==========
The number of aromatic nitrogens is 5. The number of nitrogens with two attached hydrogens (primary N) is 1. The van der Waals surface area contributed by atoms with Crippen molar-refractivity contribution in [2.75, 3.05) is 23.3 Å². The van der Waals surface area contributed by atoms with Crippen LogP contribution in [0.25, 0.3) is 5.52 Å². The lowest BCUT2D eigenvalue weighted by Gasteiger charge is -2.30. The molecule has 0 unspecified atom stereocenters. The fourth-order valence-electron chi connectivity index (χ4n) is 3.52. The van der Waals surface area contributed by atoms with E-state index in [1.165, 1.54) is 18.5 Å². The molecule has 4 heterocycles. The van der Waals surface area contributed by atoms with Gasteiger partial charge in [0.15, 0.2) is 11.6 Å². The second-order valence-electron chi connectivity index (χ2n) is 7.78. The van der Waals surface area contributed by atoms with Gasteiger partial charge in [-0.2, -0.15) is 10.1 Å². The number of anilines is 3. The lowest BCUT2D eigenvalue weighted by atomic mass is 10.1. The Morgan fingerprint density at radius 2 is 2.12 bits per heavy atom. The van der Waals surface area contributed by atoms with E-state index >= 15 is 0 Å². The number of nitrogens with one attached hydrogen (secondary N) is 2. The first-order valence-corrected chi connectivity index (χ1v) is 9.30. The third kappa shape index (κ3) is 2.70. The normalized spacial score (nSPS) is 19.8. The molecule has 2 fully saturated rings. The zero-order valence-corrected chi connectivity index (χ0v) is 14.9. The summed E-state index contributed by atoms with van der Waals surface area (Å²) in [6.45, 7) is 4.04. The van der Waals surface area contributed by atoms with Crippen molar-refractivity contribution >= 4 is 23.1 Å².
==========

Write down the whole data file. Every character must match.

The number of aromatic nitrogens is 5. The number of nitrogens with two attached hydrogens (primary N) is 1. The van der Waals surface area contributed by atoms with Crippen molar-refractivity contribution in [2.75, 3.05) is 23.3 Å². The van der Waals surface area contributed by atoms with Crippen LogP contribution in [0.25, 0.3) is 5.52 Å². The lowest BCUT2D eigenvalue weighted by Gasteiger charge is -2.30. The molecule has 0 unspecified atom stereocenters. The fourth-order valence-electron chi connectivity index (χ4n) is 3.52. The van der Waals surface area contributed by atoms with E-state index in [1.165, 1.54) is 18.5 Å². The molecule has 4 heterocycles. The van der Waals surface area contributed by atoms with Gasteiger partial charge in [0.15, 0.2) is 11.6 Å². The second-order valence-electron chi connectivity index (χ2n) is 7.78. The van der Waals surface area contributed by atoms with Gasteiger partial charge in [-0.2, -0.15) is 10.1 Å². The number of anilines is 3. The lowest BCUT2D eigenvalue weighted by atomic mass is 10.1. The Morgan fingerprint density at radius 2 is 2.12 bits per heavy atom. The van der Waals surface area contributed by atoms with E-state index >= 15 is 0 Å². The number of nitrogens with one attached hydrogen (secondary N) is 2. The first-order valence-corrected chi connectivity index (χ1v) is 9.30. The third kappa shape index (κ3) is 2.70. The normalized spacial score (nSPS) is 19.8. The molecule has 2 fully saturated rings. The zero-order valence-corrected chi connectivity index (χ0v) is 14.9. The summed E-state index contributed by atoms with van der Waals surface area (Å²) in [6.45, 7) is 4.04. The van der Waals surface area contributed by atoms with Crippen molar-refractivity contribution >= 4 is 23.1 Å².